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US / New Hampshire / Nashua
More About Nashua, New Hampshire
New Hampshire is a state in the New England region of the northeastern United States. It is bordered by Massachusetts to the south, Vermont to the west, Maine and the Gulf of Maine to the east, and the Canadian province of Quebec to the north. Of the 50 U.S. states, New Hampshire is the fifth smallest by area and the tenth least populous, with slightly more than 1.3 million residents. Concord is the state capital, while Manchester is the largest city. New Hampshire’s motto, “Live Free or Die”, reflects its role in the American Revolutionary War; its nickname, “The Granite State”, refers to its extensive granite formations and quarries. It is well known nationwide for holding the first primary (after the Iowa caucus) in the U.S. presidential election cycle, and for its resulting influence on American electoral politics, leading the adage “As New Hampshire goes, so goes the nation”.
New Hampshire was inhabited for thousands of years by Algonquian-speaking peoples such as the Abenaki. Europeans arrived in the early 17th century, with the English establishing some of the earliest non-indigenous settlements. The Province of New Hampshire was established in 1629, named after the English county of Hampshire. Following mounting tensions between the British colonies and the crown during the 1760s, New Hampshire saw one of the earliest overt acts of rebellion, with the seizing of Fort William and Mary from the British in 1774. In January 1776, it became the first of the British North American colonies to establish an independent government and state constitution; six months later, it signed the United States Declaration of Independence and contributed troops, ships, and supplies in the war against Britain. In June 1788, it was the ninth state to ratify the U.S. Constitution, bringing that document into effect.
Through the mid-19th century, New Hampshire was an active center of abolitionism, and fielded close to 32,000 men for the Union during the U.S. Civil War. After the war, the state saw rapid industrialization and population growth, becoming a center of textile manufacturing, shoemaking, and papermaking; the Amoskeag Manufacturing Company in Manchester was at one time the largest cotton textile plant in the world. The Merrimack and Connecticut rivers were lined with industrial mills, most of which employed workers from Canada and Europe; French Canadians formed the most significant influx of immigrants, and today roughly a quarter of all New Hampshire residents claim French American ancestry, second only to Maine.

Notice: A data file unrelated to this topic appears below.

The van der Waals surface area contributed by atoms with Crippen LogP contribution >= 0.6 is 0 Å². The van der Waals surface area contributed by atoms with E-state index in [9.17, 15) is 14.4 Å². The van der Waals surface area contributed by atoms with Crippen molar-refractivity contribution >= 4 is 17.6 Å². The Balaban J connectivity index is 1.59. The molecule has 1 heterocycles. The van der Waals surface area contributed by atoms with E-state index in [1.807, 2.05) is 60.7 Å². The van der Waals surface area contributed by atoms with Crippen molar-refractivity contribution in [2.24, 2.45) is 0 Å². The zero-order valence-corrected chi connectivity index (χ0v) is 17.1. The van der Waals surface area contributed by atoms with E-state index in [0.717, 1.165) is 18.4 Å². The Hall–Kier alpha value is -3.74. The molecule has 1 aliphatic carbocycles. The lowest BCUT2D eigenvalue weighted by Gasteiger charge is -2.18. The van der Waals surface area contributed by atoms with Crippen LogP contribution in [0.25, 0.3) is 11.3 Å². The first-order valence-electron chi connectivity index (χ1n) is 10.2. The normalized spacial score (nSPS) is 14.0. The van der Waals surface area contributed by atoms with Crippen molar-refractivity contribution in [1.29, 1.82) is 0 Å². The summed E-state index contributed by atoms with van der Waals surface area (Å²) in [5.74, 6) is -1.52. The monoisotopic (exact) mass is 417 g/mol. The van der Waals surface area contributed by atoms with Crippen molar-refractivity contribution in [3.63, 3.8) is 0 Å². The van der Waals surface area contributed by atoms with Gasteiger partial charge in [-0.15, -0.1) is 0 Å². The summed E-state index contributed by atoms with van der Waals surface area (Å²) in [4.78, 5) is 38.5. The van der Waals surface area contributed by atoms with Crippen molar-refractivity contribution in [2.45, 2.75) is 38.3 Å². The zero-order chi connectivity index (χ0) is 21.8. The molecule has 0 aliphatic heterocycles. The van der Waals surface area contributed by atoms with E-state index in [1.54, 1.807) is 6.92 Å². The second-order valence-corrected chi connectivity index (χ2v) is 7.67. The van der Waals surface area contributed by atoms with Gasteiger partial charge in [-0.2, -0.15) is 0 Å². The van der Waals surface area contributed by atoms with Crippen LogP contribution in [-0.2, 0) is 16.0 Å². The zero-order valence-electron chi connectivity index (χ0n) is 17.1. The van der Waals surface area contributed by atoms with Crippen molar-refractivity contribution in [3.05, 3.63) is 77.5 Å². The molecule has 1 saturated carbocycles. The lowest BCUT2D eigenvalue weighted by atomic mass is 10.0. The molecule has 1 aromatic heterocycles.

Reflecting a nationwide trend, New Hampshire’s industrial sector declined after the Second World War. Since 1950, its economy has heavily diversified to include financial and professional services, real estate, education, and transportation, with manufacturing still higher than the national average. Beginning in the 1980s, its population surged as major highways connected it to the Greater Boston and led to more bedroom communities. In the 21st century, New Hampshire is among the wealthiest states in the U.S., with the seventh-highest median household income and some of the lowest rates of poverty, unemployment, and crime. It is one of only nine states without an income tax, and has no taxes on sales, capital gains, or inheritance; consequently, its overall tax burden is the lowest in the U.S. after Florida. New Hampshire ranks among the top ten states in metrics such as governance, healthcare, socioeconomic opportunity, and fiscal stability.